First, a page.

I knew Charles Abramson, Ellsworth Ausby and I knew the late Valerie Maynard and Tyrone Mitchell. And when I got to Nigeria, I met David Stephens, Viola Burley Leak, Barkley Hendricks, who was from, I think, Connecticut, and Ta–coumba Aiken.

Who was Sharon “ Abuja” Douglas, and why did you dedicate the book to her?

I was a graphic design student, she was an industrial design student. We were always co-conspirators. When we applied to FESTAC to exhibit, both of us got letters at the same time saying, ‘I'm sorry, you're not going’. She reapplied as a technician and was on the film crew, and I was photographing. We did projects together when I was a finalist for the W. Eugene Smith Grant. She helped me put my materials together, and we enabled each other. She passed away in 1996.

In the book you describe yourself as an “historical agent.” And how does that description shape how you photographed?

We are all historical agents. Nothing we do is lacking input. But we have to see ourselves that way. I like saying I was there, here I am. I have the skills, and I'm qualified. I come from a line of storytellers. I've called myself a storyteller. And that's one way in which history was passed on. And so I'm a mid-20th century storyteller, picking up a camera, and then at the end of the 20th century, using internet technology in the 21st century.

In the book you write about how your photographs “reflect my romantic notions of Pan-African unity.” What was it like seeing Black people from across the African Diaspora?

I didn't kiss the ground when I got there. Not everything in Nigeria was peaches and cream. But I saw familiar faces in all of the different delegations: The Somali delegation, the Nigerian delegation; It was just fascinating to me.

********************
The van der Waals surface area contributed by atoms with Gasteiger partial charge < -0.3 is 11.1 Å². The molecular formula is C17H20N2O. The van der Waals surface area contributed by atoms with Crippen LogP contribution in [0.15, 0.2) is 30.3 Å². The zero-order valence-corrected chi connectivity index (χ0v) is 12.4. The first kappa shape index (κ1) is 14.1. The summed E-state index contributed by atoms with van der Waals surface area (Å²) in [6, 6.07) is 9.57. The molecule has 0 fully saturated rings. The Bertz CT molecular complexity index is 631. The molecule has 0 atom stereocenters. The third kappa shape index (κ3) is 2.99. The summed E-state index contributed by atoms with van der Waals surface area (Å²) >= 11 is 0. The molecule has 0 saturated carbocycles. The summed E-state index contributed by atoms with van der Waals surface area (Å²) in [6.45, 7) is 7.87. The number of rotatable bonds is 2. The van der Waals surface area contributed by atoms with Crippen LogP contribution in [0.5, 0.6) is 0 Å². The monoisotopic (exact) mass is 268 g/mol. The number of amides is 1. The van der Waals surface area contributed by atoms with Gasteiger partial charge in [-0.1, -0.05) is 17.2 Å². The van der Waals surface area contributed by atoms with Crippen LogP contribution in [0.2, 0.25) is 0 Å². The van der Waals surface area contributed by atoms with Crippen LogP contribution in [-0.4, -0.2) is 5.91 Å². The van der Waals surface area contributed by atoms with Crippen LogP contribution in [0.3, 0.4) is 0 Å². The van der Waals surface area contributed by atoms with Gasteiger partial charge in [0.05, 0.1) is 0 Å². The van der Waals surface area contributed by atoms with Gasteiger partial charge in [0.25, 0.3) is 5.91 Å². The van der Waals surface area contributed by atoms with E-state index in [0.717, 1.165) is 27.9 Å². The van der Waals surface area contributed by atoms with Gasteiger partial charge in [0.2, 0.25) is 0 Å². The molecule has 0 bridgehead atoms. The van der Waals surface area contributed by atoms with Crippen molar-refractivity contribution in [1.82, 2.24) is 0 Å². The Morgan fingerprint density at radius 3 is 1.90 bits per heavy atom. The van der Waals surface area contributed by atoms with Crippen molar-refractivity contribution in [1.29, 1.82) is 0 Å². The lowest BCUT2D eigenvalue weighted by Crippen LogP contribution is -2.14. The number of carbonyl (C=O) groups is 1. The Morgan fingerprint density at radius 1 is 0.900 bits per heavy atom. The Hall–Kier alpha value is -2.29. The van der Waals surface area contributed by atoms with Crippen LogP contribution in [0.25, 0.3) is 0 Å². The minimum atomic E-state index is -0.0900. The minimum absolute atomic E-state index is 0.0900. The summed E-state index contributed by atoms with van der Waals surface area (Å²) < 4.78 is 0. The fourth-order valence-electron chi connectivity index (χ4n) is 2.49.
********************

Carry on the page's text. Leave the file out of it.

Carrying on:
You described FESTAC '77, a gathering of 17,000 people of African descent, as “essentially a temporary Pan-African nation.” How did the festival make you feel as an American?

That was the first time I actually felt like an American, because I'm thinking, I am an African. I'm an African-American. But everything about me, said American [including]: the way I dressed. And I wouldn't have known that just being in the U.S.

As an older photographer today, what images from the festival move you in a different way today than they did when you were younger?

When I was younger. I felt like, this is a good photograph [because] it’s not out of focus. But now, as a 68 year-old photographer, I think focus is overrated. In the beginning of the book, there’s a blurred image of a man on the bike. South Africa was not represented, but the Liberation Front was there. And I believe on page 95 [there’s a picture of] the Liberation Front walking into the stadium out of focus. What’s in focus, are the Nigerian girls who are standing at the sidelines to greet the contingents on page 94. In 1977 after I came back to the U.S. from Nigeria, and I was thinking of making postcards. I was gonna do a series, but I actually made one postcard.

There wasn’t a lot of media coverage of FESTAC ‘77 in the West, and there was no follow-up festival. Do you see your book filling that void?

So many people don't know about FESTAC ‘77. So we dropped so many names [of artists who were also there] in this book. There’s just no excuse for people to not pick up any given names and go do a deep dive [for information about them] and try to find out more. So that's kind of like my mission.